# A SKEWED Ц LOWER BOUND

Like the exact value of p, the exact value of v can be obtained as the global maximum of a non convex optimization problem. In the spirit of (Packard et al., 1988; Young and Doyle, 1990), a power algorithm is proposed for solving this problem. The necessary conditions of optimality are rewritten as x = f(x), and a lower bound of и corresponds to a limit of the sequence x^+i = /(a;*). Even if the sequence does not necessarily converge and if the result depends on the initial value xo, this algorithm usually exhibits good convergence properties and a low computational burden.

The optimization problem is first introduced in Proposition 3..1, which is an extension of Proposition 6.2.c of (Fan and Tits, 1992). The power algorithm is then proposed in propositions 3..2 (see appendix B for the proof) and 3..3.

PROPOSITION 3..1 v{M) – maxpr(QM — Р,Рї) where (A = diag(Aі, Д2) and mi is the dimension of Ai):

pr(A, B) = sup(|A| / det(A — XB) = 0 and A Є R) (8.23)

Q = {A / 6ІЄ [-1,1], SfSI = 1 and A°HAC = 1} (8.24)

pr(A, B) is called the generalized spectral radius of matrices A and B. The rest of the exposition is simplified by considering a block structure with just a real repeated scalar, a complex repeated scalar and a full complex block. The general case of a mixed uncertainty is easily obtained by duplicating the appropriate formulae for each block.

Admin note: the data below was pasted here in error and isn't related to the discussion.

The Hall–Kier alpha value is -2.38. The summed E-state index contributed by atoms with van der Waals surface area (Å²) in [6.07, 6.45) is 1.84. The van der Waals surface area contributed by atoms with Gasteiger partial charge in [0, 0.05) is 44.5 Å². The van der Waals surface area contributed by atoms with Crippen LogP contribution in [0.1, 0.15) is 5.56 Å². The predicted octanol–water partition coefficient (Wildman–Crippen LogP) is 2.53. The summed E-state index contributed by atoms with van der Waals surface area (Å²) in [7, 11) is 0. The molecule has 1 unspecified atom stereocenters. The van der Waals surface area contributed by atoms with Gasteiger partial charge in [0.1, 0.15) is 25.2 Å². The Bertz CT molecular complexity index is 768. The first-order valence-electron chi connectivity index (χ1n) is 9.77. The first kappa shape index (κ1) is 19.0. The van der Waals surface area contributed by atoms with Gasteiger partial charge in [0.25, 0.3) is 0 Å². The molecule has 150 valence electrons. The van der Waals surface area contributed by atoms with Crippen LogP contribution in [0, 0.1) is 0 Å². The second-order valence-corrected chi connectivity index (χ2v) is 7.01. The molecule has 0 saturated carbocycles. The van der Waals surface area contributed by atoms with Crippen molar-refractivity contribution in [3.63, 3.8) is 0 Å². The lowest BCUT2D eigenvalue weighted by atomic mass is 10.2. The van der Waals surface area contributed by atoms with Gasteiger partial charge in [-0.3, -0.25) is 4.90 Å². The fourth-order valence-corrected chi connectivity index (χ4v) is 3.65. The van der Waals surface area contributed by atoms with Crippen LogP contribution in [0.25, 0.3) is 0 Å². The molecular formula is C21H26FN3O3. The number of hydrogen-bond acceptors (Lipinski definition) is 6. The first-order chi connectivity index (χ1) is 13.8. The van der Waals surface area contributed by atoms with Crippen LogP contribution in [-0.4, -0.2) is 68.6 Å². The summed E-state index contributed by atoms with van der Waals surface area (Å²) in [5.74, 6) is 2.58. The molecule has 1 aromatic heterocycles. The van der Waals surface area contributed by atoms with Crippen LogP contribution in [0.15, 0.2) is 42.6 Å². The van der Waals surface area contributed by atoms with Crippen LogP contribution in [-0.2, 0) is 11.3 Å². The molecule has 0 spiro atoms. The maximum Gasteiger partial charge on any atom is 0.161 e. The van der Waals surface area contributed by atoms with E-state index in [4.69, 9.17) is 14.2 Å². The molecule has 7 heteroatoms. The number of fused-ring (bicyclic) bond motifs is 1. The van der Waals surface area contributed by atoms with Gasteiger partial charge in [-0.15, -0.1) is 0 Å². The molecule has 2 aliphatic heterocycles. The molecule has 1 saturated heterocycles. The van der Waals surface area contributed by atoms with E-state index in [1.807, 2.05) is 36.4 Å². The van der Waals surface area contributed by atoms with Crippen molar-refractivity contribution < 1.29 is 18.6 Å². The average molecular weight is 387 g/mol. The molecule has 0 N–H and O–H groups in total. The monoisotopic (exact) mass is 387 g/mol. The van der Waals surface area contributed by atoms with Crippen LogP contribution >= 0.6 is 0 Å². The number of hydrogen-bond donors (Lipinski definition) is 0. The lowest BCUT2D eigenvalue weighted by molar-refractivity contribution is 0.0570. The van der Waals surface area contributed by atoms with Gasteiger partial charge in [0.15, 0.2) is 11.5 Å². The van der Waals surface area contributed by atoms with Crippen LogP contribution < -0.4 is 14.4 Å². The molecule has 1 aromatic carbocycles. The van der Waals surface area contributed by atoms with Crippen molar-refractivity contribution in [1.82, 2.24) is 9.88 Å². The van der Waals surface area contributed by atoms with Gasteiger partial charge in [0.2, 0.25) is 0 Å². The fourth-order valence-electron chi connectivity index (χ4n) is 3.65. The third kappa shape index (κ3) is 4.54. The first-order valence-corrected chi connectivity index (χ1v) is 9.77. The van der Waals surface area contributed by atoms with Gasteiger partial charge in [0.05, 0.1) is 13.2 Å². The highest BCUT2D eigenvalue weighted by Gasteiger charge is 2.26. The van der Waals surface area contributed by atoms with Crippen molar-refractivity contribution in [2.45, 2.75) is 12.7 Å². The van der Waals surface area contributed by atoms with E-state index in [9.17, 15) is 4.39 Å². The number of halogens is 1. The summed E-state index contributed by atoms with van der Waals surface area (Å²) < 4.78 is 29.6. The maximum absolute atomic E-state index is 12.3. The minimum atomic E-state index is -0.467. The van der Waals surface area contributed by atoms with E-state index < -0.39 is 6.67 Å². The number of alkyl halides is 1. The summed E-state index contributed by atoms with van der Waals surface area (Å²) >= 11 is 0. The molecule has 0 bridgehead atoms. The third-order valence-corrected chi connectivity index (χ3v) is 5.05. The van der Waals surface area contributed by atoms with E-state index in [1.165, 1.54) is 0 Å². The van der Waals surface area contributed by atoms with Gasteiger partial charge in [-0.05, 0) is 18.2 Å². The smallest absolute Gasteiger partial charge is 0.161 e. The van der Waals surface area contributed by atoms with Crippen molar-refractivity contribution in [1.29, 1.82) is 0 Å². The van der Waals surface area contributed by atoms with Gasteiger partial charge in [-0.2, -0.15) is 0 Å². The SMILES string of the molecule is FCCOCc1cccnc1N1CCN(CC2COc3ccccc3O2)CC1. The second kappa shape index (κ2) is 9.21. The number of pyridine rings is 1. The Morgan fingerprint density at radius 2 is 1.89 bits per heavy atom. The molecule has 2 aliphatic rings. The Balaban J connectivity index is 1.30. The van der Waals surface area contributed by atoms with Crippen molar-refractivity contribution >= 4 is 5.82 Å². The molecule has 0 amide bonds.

PROPOSITION 3..2 Let A = diag(6[Ikl, 6flk2, A^)vith А? Є Скз’кзА

lower bound P of v(M) must satisfy:

 M*z – (3w   (8.25)  a*2w 2 a3

bi = qai, b2 = j-;—ra2, 63 = ,—r а^гі to3 for some real scalar q Є [—1,1] with: |.| denotes the Euclidean norm. The complex vectors b, a, z and w are partitioned compatibly with the uncertainty structure as:

with e. g. bi Є Cki.

Remark: the above Proposition is an extension of Theorem 4 of (Young and Doyle, 1990). It is applicable under technical non-degeneracy con­ditions exposed in this reference.

A solution to this system of equations can be found via a power iter­ation method. PROPOSITION 3..3 Consider the following power iteration:

– w2 ,ka2,k + l |u>3,fc|

zi, k+i = qk+iwi’k, z-2,k+i = і—;—————– ;W2,k, Z3,k+i = і———– гОзл+і

w2ka2,k+i |оз,*.+і|

 + Re{a*i, k+lwi, k)   Pk+lWk+l = ^ ^q1 і ^ M*Zk+

iff 1 > f I > 1 f then qk+f > ff else qk+i = otk+i. 14*1

lal, fc+ll

iff >> 1 I > 1 i then >> 1 > ff else qk+i = аш.

and(3k+i, j3k+i are chosen positive real so that |afc+i| = wk+\ = 1.

If the algorithm converges to some equilibrium point, then тахфф) is a lower bound for u{M).

Remarks:

(/’) An alternative to equation (8.33) is to use a first order filter 7*;+i = xjк + (1 — х)тахфкфк) where x = e~l/N. If necessary, a large value of N can be chosen to recover the convergence properties of the standard power algorithm of (Young and Doyle, 1990).

(ii) The power algorithms of (Packard et al., 1988; Young and Doyle,
1990) usually exhibit good convergence properties and a low computa­tional burden. Nevertheless, when considering complex model perturba­tions, "limit-cycles can occur, and seem to occur more often when there are large repeated scalar blocks" (Packard et al., 1988). In the same way, "significantly poorer convergence properties" are obtained in the case of a real model perturbation (Young and Doyle, 1990). In this last case, note that the extension to skewed ц problems of the method of chapter 5 (section 3.) is essentially straightforward.